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Module 43 Exchange Rate Policy

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  1. Module 43 Exchange Rate Policy

  2. Module 43 Essential Questions • What is the difference between fixed exchange rates and floating exchange rates? • How do countries choose different exchange rate regimes? What considerations are taken into account?

  3. Exchange Rate Policy • Nominal Exchange Rates: determined by s____________& d_________ • G______________have more power to influence nominal exchange rates than prices. • Exchange rates are important to countries where exports and imports are a large portion of _______. • Can a nation deliberately manipulate the exchange rate of its own currency to achieve certain economic goals? Why would the government do this?

  4. Exchange Rate Policy • Nominal Exchange Rates: determined by supply & demand • Governmentshave more power to influence nominal exchange rates than other prices. • Exchange rates are important to countries where exports and imports are a large portion of GDP. • Can a nation deliberately manipulate the exchange rate of its own currency to achieve certain economic goals? Why would the government do this?

  5. Exchange Rate Regimes Exchange Rate Regime: Fixed Exchange Rate: Example: Hong Kong has an official policy of setting an exchange rate of HK$7.80 per US$1. http://www.youtube.com/watch?v=XnAT7FZpmg0&safety_mode=true&persist_safety_mode=1&safe=active Floating Exchange Rate: Examples: "Managed" & "Target Zone"

  6. Exchange Rate Regimes Exchange Rate Regime: rule governing policy toward the exchange rate. Fixed Exchange Rate: keeps the exchange rate against some other currency at or near a particular target. Example: Hong Kong has an official policy of setting an exchange rate of HK$7.80 per US$1. http://www.youtube.com/watch?v=XnAT7FZpmg0&safety_mode=true&persist_safety_mode=1&safe=active Floating Exchange Rate: government lets the exchange rate go wherever the market takes it Examples: Britain, Canada, and the United States "Managed" & "Target Zone"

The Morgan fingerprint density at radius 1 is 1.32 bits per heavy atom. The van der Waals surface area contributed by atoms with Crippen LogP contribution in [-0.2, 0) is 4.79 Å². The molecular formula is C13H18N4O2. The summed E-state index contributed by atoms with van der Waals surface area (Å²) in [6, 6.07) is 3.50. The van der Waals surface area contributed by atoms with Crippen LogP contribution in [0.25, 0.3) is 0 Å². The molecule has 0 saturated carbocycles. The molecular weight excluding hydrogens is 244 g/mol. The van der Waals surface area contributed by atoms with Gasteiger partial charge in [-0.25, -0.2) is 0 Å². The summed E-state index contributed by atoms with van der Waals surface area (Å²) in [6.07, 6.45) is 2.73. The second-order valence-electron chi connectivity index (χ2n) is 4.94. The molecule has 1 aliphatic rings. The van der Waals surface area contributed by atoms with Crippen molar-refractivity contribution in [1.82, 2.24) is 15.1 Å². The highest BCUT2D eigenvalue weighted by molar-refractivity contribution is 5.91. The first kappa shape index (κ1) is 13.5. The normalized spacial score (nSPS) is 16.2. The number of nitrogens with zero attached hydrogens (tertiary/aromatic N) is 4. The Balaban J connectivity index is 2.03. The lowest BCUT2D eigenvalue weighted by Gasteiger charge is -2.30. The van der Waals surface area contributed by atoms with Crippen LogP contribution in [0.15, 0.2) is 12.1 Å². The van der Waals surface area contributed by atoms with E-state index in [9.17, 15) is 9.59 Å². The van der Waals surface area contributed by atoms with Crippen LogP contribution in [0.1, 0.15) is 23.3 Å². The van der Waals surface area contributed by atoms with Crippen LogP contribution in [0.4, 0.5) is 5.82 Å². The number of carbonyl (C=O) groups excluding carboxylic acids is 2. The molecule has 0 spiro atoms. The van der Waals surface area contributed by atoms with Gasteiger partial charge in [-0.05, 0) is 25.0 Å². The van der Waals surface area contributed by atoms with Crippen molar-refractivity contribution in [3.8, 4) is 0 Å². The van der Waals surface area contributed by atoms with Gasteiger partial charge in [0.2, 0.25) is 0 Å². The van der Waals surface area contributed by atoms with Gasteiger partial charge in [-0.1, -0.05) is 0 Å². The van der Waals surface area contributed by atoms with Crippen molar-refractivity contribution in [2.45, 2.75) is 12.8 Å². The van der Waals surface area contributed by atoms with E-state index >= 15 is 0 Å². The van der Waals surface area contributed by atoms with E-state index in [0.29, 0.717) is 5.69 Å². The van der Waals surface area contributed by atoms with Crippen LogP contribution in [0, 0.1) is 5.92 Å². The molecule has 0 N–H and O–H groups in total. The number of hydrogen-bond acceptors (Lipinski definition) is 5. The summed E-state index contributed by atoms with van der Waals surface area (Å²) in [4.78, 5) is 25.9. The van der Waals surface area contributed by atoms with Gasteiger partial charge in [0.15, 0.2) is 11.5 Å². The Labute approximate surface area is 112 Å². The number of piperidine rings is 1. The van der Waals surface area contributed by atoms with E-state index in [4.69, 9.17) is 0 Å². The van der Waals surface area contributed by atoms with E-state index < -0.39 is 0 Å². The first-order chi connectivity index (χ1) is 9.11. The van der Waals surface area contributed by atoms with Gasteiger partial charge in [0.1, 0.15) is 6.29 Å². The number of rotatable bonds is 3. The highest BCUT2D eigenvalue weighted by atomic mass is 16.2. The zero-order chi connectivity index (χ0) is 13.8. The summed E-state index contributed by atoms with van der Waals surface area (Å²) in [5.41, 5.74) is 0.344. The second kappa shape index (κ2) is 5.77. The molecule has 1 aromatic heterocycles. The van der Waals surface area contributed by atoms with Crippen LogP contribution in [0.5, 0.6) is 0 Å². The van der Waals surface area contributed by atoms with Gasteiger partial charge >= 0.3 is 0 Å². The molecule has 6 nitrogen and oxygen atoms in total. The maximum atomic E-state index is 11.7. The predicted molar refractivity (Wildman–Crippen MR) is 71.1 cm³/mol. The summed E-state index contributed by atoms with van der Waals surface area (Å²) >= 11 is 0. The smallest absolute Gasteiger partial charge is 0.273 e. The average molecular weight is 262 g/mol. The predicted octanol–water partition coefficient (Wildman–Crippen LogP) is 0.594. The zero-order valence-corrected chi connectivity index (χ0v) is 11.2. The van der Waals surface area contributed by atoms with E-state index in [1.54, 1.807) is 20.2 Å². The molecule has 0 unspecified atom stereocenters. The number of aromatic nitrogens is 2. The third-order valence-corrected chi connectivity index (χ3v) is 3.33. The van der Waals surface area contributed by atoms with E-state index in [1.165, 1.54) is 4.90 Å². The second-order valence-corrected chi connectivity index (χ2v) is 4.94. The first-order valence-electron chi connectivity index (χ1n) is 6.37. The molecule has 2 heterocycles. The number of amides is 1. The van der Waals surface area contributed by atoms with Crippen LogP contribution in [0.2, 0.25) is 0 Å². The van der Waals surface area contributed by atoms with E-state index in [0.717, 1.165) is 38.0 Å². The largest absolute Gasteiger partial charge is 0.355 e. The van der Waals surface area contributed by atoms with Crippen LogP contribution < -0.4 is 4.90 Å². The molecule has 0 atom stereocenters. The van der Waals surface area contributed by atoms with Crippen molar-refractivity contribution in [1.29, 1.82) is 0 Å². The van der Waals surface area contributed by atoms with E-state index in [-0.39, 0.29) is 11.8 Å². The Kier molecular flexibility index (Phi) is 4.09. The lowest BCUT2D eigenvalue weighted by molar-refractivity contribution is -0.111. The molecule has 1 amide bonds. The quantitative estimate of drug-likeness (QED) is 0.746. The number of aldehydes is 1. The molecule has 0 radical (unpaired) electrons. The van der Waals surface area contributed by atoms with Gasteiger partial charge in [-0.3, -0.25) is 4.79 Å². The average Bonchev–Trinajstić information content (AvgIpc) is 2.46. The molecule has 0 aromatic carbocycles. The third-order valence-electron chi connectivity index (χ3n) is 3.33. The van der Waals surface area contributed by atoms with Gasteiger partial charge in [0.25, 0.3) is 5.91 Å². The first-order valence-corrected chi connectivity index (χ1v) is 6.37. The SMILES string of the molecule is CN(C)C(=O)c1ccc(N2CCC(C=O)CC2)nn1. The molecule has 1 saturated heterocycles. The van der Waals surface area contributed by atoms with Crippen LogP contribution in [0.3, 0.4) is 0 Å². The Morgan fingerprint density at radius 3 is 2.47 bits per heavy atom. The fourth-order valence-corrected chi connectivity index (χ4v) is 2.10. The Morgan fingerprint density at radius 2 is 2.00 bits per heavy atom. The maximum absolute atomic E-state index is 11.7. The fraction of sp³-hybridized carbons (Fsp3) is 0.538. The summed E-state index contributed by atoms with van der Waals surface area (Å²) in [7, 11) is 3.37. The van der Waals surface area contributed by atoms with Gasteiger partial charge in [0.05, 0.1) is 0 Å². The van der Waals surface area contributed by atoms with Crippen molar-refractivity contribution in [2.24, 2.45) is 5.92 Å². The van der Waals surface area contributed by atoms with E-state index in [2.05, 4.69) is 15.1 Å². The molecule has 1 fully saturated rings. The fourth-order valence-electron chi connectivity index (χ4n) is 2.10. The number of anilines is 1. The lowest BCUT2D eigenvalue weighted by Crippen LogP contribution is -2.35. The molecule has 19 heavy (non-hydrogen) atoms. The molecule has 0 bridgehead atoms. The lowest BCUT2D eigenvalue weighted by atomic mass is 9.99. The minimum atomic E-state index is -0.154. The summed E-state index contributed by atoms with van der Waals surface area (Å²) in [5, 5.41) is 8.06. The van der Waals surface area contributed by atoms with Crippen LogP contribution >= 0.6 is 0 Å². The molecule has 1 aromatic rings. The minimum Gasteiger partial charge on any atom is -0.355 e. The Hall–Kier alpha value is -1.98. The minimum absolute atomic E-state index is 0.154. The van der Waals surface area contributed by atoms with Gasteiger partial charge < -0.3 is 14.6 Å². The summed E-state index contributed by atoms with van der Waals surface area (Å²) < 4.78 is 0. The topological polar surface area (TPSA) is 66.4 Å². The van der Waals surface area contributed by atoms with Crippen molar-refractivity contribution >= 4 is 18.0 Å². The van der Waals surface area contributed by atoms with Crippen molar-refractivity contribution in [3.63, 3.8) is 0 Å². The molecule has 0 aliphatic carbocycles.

7. How Can an Exchange Rate Be Held Fixed? (ex. China) Exchange Market Intervention Foreign Exchange Reserves Foreign Exchange Controls

  8. How Can an Exchange Rate Be Held Fixed? Exchange Market Intervention Buy up the surplus of Yuan in the foreign exchange market. Governments keep foreign exchange reserves, or stocks of foreign currencies, so that they can do just this. Foreign Exchange Reserves Shift either the demand or supply curves so that the exchange price rises. Chinese policymakers can increase interest rates to attract foreign capital investment, increasing the demand for the Yuan, reducing the capitaloutflow from China, reducing the supply of Yuan, and the price of the Yuan will begin to rise. Foreign Exchange Controls The government can limit the right of individuals to buy foreign currency. (must have a license purchase dollars, thus reducing the supply of the yuan.) The price will begin to rise.

  9. China fixes their currency, the Yuan, at a rate of $1 US for every 6 Yuan. If the Yuan is exchanged in a free market, the equilibrium exchange rate may be higher, or lower, than the target rate of $1 (which is what they are afraid of) What can the government of China do to get equilibrium where they want it? • Buy up the surplus of Yuan in the foreign exchange market (exchange market intervention.) Governments keep foreign exchange reserves, or stocks of foreign currencies, so that they can do just this. • Shift either the demand or supply curves so that the price rises to the target of $1. Chinese policymakers can increase interest rates to attract foreign capital investment, increasing the demand for the yuan, reducing the capitaloutflow from China, reducing the supply of yuan, and the price of the Yuan will begin to rise. • The government can limit the right of individuals to buy foreign currency. (must have a license purchase dollars, thus reducing the supply of the yuan.) The price will begin to rise. What can the government of China do to get equilibrium down where they want it? • Sellyuan in the foreign exchange market. • Chinese policymakers can decrease interest rates. This will decrease foreign capital investment, decreasing the demand for the yuan. This will also increase the capitaloutflow from China, increasingthe supply of yuan. The price of the yuan will begin to fall. • The government can limit the ability of foreigners to buy the yuan. The price will begin to fall. But is it actually a good idea to fix the exchange rate?

  10. The Exchange Rate RegimeDilemma: pro • The Case for Fixed Exchange Rates • Facilitates trade by creating certaintyabout the exchange rate • Acts as a check on inflationary policies: • The bank adheres to the exchange rate regime, so they cannot dramatically increase the money supply. • If they did, this would cause inflation & reduce the value of the currency. (more stability)

  11. The Exchange Rate RegimeDilemma: con • The Case against Fixed Exchange Rates: The costs • Requires large foreign currency reserves that may not be profitable • May divert monetary policy from managing the inflation rate • Distorts incentives for importing & exporting goods and services (because it is artificial) • Opportunity for red tape & corruption • http://www.youtube.com/watch?v=T1dDIrOCbUo&feature=fvwrel&safety_mode=true&persist_safety_mode=1&safe=active

  12. Module Review Questions p. 435-436 • Read Module 44 p. 437-441